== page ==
On #WorldPressFreedomDay, Congrats to @StateDept For Holding Itself Accountable

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On May 2, 2021, Secretary Tony Blinken released a statement for World Press Freedom Day. Excerpt below:

Tomorrow, the United States joins the international community in celebrating World Press Freedom Day.  Information and knowledge are powerful tools, and a free and independent press is the core institution connecting publics to the information they need to advocate for themselves, make informed decisions, and hold governmental officials accountable.  The United States advocates for press freedom online and offline, and for the safety of journalists and media workers worldwide.

Freedom of expression and access to factual and accurate information provided by independent media are foundational to prosperous and secure democratic societies.  Under the Universal Declaration of Human Rights, freedom of expression includes the right of all individuals “to seek, receive and impart information and ideas through any media and regardless of frontiers.”
[…]
The United States is committed to working in partnership with members of the media, the private sector, non-governmental organizations, and other concerned governments to support access to information and defend freedom of expression and the brave journalists who face intimidation, harassment, arrest, and violence in exercising their rights.

Regardless of frontier. Well, now, let me tell you a story.
On March 12, 2021, the State Department announced the appointment of former Ambassador Pamela Spratlen as the Senior Advisor to the Health Incident Response Task Force (HIRTF), aka the Havana Syndrome task force reporting directly to the Department’s senior leadership. (See Ambassador Pamela Spratlen Designated as Senior Advisor to Department Health Incident Response Task Force).
On March 13, I sent an email to the State Department asking if I may submit emailed questions for Ambassador Spratlen to respond regarding the Havana Syndrome and the Task Force.
On Monday, March 15, I got a response from the State Department: “Sure you can send along your questions.”
On Tuesday, March 16, I got another email from the State Department: “Yes, you can forward your questions.”
Late on March 16, I forwarded  sixteen questions via email for Ambassador Spratlen. See the questions here.
On Wednesday, March 17, the State Department acknowledged receipt of questions sent via email: “Thank you for sending this along.”
Then crickets.  Then some more crickets.
On April 5, 2021, I sent a follow-up inquiry.
Still crickets.
On April 8, I sent a follow-up to my follow-up.
There was just radio silence.
As often the case, we get an unofficial chirping cricket. Maybe it was the middle of the night, who knows?
No response was forthcoming. Now apparently, “traditionally State has not engaged with anonymous bloggers.”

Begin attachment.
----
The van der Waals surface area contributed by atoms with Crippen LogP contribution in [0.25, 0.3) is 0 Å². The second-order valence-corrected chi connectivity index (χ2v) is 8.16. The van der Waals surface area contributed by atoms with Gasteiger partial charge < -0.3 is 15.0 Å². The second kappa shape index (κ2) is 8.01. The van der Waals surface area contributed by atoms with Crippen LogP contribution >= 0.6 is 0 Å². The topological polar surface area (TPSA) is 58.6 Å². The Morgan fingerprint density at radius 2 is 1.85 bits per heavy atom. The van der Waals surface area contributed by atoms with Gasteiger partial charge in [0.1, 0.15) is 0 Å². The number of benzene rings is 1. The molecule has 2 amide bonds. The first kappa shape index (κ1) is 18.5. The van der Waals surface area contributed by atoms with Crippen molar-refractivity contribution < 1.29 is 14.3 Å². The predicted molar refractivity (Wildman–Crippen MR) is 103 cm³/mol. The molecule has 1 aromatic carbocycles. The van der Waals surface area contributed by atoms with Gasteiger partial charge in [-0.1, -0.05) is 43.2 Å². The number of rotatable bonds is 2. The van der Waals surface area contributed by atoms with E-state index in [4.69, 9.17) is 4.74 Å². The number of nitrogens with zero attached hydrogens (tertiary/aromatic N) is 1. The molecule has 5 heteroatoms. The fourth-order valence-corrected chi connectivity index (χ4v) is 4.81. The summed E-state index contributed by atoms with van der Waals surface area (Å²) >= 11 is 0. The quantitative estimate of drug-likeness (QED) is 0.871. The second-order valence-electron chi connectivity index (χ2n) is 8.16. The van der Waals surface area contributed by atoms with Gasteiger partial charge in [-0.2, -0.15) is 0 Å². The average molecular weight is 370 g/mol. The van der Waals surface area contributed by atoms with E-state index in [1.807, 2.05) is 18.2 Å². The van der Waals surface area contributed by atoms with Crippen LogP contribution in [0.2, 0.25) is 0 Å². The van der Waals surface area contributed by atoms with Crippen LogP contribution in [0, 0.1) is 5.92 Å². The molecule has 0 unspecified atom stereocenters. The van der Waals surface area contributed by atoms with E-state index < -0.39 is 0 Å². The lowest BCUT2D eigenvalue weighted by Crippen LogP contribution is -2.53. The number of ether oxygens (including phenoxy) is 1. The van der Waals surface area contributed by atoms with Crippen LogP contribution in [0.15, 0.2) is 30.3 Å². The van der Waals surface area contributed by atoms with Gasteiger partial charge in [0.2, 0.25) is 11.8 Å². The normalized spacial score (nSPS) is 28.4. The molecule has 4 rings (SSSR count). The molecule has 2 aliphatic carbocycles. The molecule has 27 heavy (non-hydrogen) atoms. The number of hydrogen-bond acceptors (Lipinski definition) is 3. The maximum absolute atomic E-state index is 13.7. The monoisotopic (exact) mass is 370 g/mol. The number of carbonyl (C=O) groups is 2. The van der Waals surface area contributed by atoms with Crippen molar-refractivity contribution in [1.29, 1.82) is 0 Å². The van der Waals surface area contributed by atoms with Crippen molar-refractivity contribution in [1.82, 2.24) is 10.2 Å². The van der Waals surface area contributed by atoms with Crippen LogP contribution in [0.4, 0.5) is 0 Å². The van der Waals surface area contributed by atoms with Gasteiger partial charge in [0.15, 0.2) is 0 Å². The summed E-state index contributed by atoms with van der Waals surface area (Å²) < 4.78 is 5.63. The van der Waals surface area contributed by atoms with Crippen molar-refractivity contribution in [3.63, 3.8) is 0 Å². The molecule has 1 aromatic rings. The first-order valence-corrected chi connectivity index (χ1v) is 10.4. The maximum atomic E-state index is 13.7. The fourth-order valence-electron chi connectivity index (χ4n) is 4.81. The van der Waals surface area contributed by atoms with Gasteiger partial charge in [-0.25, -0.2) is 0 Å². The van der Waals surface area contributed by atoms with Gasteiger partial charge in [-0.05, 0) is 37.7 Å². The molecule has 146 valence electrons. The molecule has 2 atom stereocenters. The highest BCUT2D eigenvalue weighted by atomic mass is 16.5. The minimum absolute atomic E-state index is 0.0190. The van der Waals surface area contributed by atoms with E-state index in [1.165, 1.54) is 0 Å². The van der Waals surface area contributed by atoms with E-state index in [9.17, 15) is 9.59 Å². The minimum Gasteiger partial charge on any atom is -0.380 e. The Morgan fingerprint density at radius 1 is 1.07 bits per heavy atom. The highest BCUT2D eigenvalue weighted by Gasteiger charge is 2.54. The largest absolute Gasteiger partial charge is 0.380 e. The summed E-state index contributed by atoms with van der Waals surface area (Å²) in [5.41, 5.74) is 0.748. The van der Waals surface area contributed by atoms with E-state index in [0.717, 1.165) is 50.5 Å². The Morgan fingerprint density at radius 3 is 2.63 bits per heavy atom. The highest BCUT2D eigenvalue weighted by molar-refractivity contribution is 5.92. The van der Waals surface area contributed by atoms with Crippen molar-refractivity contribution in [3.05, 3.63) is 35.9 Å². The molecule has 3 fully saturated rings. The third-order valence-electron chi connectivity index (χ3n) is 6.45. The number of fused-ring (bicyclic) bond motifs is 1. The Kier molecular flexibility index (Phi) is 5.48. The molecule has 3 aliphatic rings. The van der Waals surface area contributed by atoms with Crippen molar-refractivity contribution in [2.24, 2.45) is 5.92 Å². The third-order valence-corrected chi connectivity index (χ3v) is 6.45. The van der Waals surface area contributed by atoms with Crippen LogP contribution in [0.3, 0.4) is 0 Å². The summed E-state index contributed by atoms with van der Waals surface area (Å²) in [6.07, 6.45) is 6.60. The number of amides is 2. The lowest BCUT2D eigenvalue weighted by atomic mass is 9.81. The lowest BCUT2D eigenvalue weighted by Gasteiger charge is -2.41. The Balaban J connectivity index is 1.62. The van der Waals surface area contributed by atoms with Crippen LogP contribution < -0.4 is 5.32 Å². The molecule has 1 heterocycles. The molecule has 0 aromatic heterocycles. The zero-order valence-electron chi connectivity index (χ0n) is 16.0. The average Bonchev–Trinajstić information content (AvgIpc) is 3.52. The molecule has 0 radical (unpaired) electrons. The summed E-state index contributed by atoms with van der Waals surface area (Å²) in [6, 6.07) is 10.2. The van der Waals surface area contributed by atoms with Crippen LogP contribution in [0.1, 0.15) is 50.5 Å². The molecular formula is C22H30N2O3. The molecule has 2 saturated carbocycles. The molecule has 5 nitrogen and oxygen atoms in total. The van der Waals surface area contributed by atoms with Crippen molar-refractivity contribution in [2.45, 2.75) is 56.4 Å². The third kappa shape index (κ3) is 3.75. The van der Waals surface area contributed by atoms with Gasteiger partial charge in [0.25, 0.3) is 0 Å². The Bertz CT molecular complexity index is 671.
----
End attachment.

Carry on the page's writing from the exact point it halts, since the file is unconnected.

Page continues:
Whoops! That was so funny I almost died laughing. This blog has been running almost uninterrupted as a pseudonymous blog since 2008. We can tell you for a fact that the State Department has traditionally engaged with this blogger.
Via the Electronic Frontier Foundation:
Anonymous communications have an important place in our political and social discourse. The Supreme Court has ruled repeatedly that the right to anonymous free speech is protected by the First Amendment. A frequently cited 1995 Supreme Court ruling in McIntyre v. Ohio Elections Commission reads:
Anonymity is a shield from the tyranny of the majority. . . . It thus exemplifies the purpose behind the Bill of Rights and of the First Amendment in particular: to protect unpopular individuals from retaliation . . . at the hand of an intolerant society.
[…]
These long-standing rights to anonymity and the protections it affords are critically important for the Internet. As the Supreme Court has recognized the Internet offers a new and powerful democratic forum in which anyone can become a “pamphleteer” or “a town crier with a voice that resonates farther than it could from any soapbox.”
The State Department at another time has respected these rights, and has traditionally responded to our inquiries through the years. We’ve covered Foggy Bottom at the tail end of Rice’s tenure, and through Clinton, Kerry, Tillerson, and Pompeo’s tenures. We’ve been around so long, we have a headful of gray follicles to show for it.
In 2017 during Tillerson’s tenure, State suddenly stopped responding to this blog’s inquiries or request for comments. What happened in 2017? Tillerson and his crew caused quite a mess in Foggy Bottom. On April 1, 2017, we wrote  Inside @StateDept: Leaked Cable Provides Guidance For ‘America First’ Cost Savings Initiatives to celebrate the time honored tradition of April Fools’ Day. Back in those days, we still had some humor left.
Apparently, the State Department’s leadership at that time not only got really pissed but also lost its damn mind over a joke. This blog was sent a take down email which we published.  See Aww, @StateDept Sends Official Take Down Request For April Fools’ Day Cable.
And that was the end of our exciting relationship with the nameless “Senior State Department Officials” who all held office at the Public Affairs bureau. No one from Foggy Bottom’s PA shop ever wrote back to say, we can’t engage with you anymore because my gosh! you’re an anonymous blogger! (For the record, we’re not anonymous, we have a pen name!).
One contact from another bureau eventually told us … so sorry, we’re not allowed to respond to you.
Fast forward to 2021, the new administration came to office. We got exactly one response from the PA shop before the somebodies shut it down and put our emails back in the “do not respond” lock box.